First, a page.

Growing Green: Sustainability in RD Greenhouse Design

Christopher Small, Clark Nexsen, Inc.

Plant-based research and pharmaceuticals have received notoriety in recent years due to challenges in both the agriculture and pharmaceutical industries. Global challenges facing the agriculture industry include hunger faced by a growing population, as well as drought and disease resistance. Pharmaceutical advances are now using plants to create vaccines for infections such as pandemic flu and Ebola. The facilities that are facing these challenges head on are "glass" laboratories, better known as greenhouses. Research Triangle Park has created an environment of world-leading innovation in the field of Agriculture Biotechnology and Pharmaceuticals, a uniquely skilled workforce, and collaboration with leading research institutions in the area has allowed growth and development of state-of-the-art facilities. This session will describe the challenges faced when designing RD greenhouses, which are notoriously inefficient, and how to create sustainable design solutions with regards to energy, water consumption and reuse, sustainable mechanical strategies, and waste management.

Learning Objectives

  • understand how Greenhouses are used for more than growing and the importance of scientific discovery in Glass Labs.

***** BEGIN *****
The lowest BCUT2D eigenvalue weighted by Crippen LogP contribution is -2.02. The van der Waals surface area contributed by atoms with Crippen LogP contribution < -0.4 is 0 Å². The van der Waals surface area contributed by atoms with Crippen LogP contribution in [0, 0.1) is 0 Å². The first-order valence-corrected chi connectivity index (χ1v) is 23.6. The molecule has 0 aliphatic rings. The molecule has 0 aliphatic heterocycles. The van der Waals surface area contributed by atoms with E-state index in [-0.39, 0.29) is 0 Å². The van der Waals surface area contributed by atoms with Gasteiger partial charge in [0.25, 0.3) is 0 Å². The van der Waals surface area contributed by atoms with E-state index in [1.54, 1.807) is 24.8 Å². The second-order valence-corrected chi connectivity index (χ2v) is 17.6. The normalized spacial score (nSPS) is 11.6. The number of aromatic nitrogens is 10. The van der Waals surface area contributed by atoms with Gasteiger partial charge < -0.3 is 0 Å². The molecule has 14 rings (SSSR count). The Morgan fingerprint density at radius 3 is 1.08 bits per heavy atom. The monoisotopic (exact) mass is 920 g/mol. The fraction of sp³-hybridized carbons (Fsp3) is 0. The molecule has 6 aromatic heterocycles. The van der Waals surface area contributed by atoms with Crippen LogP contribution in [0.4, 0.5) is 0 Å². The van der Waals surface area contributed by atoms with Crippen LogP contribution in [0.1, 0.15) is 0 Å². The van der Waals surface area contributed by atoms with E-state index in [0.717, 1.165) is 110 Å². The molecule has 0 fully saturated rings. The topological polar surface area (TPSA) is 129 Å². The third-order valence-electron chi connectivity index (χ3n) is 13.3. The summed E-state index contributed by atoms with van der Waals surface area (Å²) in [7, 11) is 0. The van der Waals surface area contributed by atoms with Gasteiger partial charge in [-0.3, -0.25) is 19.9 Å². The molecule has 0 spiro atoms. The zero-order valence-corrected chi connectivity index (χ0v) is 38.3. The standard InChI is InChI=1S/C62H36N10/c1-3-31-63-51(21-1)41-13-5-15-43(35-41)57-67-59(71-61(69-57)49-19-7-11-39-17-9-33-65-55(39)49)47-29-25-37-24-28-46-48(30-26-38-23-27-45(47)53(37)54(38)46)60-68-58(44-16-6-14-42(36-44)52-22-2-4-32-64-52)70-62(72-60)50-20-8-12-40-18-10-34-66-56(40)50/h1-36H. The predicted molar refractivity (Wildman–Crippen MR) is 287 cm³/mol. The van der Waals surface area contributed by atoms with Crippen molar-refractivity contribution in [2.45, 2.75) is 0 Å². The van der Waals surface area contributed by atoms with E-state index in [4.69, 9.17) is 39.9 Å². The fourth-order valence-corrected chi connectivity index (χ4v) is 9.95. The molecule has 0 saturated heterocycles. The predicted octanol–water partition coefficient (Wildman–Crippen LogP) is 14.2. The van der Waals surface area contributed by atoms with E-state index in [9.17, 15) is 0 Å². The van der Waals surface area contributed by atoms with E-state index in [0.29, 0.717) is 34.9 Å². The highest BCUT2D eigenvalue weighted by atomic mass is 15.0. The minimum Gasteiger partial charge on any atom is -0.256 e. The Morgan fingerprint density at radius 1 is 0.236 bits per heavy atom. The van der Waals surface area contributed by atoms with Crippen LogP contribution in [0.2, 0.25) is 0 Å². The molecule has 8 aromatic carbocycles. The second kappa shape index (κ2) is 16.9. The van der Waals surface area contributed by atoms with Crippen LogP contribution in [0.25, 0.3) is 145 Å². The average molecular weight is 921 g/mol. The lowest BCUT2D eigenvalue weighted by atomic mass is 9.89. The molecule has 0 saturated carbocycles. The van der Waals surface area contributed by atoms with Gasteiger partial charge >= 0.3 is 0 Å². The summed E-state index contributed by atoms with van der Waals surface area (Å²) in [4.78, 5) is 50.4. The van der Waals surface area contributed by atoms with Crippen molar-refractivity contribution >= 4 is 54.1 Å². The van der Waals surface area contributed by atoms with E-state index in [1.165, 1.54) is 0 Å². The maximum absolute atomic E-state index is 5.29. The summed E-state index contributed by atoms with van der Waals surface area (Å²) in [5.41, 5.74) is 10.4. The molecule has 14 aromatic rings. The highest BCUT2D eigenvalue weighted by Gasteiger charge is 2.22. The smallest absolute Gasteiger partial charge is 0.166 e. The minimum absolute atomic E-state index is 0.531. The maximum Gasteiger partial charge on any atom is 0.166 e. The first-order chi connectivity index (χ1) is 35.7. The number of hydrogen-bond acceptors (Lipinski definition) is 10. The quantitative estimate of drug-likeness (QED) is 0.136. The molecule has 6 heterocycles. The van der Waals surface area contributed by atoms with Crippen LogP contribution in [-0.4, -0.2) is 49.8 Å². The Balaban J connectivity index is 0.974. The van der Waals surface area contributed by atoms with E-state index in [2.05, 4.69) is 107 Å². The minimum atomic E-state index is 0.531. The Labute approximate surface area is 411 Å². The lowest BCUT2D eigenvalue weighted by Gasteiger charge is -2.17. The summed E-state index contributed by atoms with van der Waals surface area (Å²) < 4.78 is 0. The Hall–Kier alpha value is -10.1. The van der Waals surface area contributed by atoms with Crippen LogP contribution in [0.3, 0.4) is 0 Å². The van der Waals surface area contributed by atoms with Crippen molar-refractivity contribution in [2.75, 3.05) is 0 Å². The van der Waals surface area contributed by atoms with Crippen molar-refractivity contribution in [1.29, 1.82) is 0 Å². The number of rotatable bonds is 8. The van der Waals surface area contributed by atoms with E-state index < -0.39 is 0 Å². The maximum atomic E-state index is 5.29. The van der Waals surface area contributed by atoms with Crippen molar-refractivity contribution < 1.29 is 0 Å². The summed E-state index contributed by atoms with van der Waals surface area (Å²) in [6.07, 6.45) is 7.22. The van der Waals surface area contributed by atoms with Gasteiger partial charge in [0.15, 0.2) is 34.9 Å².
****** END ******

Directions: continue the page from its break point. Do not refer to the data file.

• understand the flexibility and efficiency of using Plants in Research for Pharmaceuticals.
  • know how to achieve environmental consistency in a research greenhouse.
  • understand the principles of sustainable practices in Greenhouse design including energy conservation, water consumption & reuse, sustainable mechanical strategies, and waste management.


Chris Small is the market leader for Clark Nexsen's S+T practice that has designed more than 3.5 million square feet of RD space since 2010. His expertise is focused on project management, client management, and business development where he excels at communicating with client teams to move projects forward. Chris has served as a leader on multiple RD greenhouse projects throughout the U.S. Additional project experience includes Higher-Ed and Pharmaceutical facilities.


Note: I2SL did not edit or revise abstract or biography text. Abstracts and biographies are displayed as submitted by the author(s).